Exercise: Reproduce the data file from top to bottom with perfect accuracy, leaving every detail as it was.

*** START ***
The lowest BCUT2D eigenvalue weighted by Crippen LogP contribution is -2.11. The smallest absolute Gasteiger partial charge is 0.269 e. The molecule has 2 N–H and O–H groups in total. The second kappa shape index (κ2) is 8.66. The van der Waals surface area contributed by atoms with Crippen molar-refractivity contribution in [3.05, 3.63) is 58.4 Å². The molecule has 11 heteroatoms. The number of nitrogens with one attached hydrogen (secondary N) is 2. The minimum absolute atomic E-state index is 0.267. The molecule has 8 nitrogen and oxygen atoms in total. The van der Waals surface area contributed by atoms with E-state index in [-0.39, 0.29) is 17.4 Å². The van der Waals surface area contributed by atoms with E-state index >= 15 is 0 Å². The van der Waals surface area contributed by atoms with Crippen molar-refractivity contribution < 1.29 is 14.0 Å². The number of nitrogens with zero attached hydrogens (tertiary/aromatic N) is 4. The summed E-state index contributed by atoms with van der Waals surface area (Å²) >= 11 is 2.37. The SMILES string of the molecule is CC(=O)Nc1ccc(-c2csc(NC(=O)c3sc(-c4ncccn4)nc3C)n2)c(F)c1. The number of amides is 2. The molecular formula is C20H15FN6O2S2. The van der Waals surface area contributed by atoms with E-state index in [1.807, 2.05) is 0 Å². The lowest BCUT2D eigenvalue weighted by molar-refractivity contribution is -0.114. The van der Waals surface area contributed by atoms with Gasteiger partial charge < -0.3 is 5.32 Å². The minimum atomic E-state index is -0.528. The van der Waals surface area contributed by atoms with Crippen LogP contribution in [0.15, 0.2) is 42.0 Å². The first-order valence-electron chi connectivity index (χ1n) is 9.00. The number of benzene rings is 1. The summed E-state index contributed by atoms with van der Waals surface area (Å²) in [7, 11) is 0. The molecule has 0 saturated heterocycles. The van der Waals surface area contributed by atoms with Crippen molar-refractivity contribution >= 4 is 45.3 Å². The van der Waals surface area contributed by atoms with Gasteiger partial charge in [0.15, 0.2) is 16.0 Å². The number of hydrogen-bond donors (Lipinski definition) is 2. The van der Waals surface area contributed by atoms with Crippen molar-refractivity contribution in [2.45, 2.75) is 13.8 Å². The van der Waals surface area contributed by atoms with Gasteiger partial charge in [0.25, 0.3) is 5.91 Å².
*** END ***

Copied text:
The lowest BCUT2D eigenvalue weighted by Crippen LogP contribution is -2.11. The smallest absolute Gasteiger partial charge is 0.269 e. The molecule has 2 N–H and O–H groups in total. The second kappa shape index (κ2) is 8.66. The van der Waals surface area contributed by atoms with Crippen molar-refractivity contribution in [3.05, 3.63) is 58.4 Å². The molecule has 11 heteroatoms. The number of nitrogens with one attached hydrogen (secondary N) is 2. The minimum absolute atomic E-state index is 0.267. The molecule has 8 nitrogen and oxygen atoms in total. The van der Waals surface area contributed by atoms with E-state index in [-0.39, 0.29) is 17.4 Å². The van der Waals surface area contributed by atoms with E-state index >= 15 is 0 Å². The van der Waals surface area contributed by atoms with Crippen molar-refractivity contribution < 1.29 is 14.0 Å². The number of nitrogens with zero attached hydrogens (tertiary/aromatic N) is 4. The summed E-state index contributed by atoms with van der Waals surface area (Å²) >= 11 is 2.37. The SMILES string of the molecule is CC(=O)Nc1ccc(-c2csc(NC(=O)c3sc(-c4ncccn4)nc3C)n2)c(F)c1. The number of amides is 2. The molecular formula is C20H15FN6O2S2. The van der Waals surface area contributed by atoms with E-state index in [1.807, 2.05) is 0 Å². The lowest BCUT2D eigenvalue weighted by molar-refractivity contribution is -0.114. The van der Waals surface area contributed by atoms with Gasteiger partial charge < -0.3 is 5.32 Å². The minimum atomic E-state index is -0.528. The van der Waals surface area contributed by atoms with Crippen LogP contribution in [0.15, 0.2) is 42.0 Å². The first-order valence-electron chi connectivity index (χ1n) is 9.00. The number of benzene rings is 1. The summed E-state index contributed by atoms with van der Waals surface area (Å²) in [7, 11) is 0. The molecule has 0 saturated heterocycles. The van der Waals surface area contributed by atoms with Crippen molar-refractivity contribution >= 4 is 45.3 Å². The van der Waals surface area contributed by atoms with Gasteiger partial charge in [0.15, 0.2) is 16.0 Å². The number of hydrogen-bond donors (Lipinski definition) is 2. The van der Waals surface area contributed by atoms with Crippen molar-refractivity contribution in [2.45, 2.75) is 13.8 Å². The van der Waals surface area contributed by atoms with Gasteiger partial charge in [0.25, 0.3) is 5.91 Å².